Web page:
Béla Bartók: String Quartet No.1
Béla Bartók: String Quartet No.3
Béla Bartók: String Quartet No.5
Bartók's masterful quartets - looked upon as worthy successors to the quartets of Beethoven - have been a staple of the Takács Quartet's repertory for decades. With a shared Hungarian heritage, the ensemble has a close affinity to his music. This is the first of two concerts during which the quartet perform all six of the composer's string quartets.
Bartók's String Quartet No.1 develops gradually in mood and speed throughout its three movements. Starting with the slow, densely contrapuntal fugue of the first movement, tinged with an air of mournful longing, the work travels without pause to the upbeat finale of the third movement, which displays an early example of the influence of Hungarian folk on Bartók's mature style.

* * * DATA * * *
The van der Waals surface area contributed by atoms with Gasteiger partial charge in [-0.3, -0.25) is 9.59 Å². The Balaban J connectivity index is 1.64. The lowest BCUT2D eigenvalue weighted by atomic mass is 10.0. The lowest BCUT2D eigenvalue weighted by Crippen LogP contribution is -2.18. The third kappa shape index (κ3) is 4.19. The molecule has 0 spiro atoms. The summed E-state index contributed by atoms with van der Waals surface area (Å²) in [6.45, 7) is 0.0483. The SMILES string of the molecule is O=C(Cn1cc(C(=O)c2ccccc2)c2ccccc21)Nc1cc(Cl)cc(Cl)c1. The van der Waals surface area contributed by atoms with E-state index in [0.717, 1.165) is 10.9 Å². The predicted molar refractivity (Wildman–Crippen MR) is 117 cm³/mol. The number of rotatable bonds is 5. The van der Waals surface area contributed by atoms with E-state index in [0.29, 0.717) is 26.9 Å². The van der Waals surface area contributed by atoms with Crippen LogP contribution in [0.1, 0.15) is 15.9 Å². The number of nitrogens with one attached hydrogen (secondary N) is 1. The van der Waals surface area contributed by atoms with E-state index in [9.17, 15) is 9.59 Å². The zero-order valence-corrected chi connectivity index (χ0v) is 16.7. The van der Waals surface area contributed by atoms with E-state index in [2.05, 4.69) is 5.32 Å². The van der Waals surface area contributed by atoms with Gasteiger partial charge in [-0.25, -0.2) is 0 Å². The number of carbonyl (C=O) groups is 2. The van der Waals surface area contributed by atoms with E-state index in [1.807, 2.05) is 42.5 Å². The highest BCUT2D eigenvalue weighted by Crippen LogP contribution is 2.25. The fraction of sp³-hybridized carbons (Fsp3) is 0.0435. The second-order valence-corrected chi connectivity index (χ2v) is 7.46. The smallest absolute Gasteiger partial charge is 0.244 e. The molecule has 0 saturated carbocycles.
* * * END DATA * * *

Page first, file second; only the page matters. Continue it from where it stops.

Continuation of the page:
Despite being written as one relatively short, continuous movement, Bartók's Third Quartet is densely packed with harmonically adventurous ideas, fluctuating tempi and innovative effects.
The Fifth String Quartet is equally varied in mood and tempo. Its two slow movements are startling examples of the composer's 'night music' style, including eerie effects, ghostly melodies and imitations of natural sounds.
'Four very distinct personalities... fused into the world's greatest string quartet'. (The Times)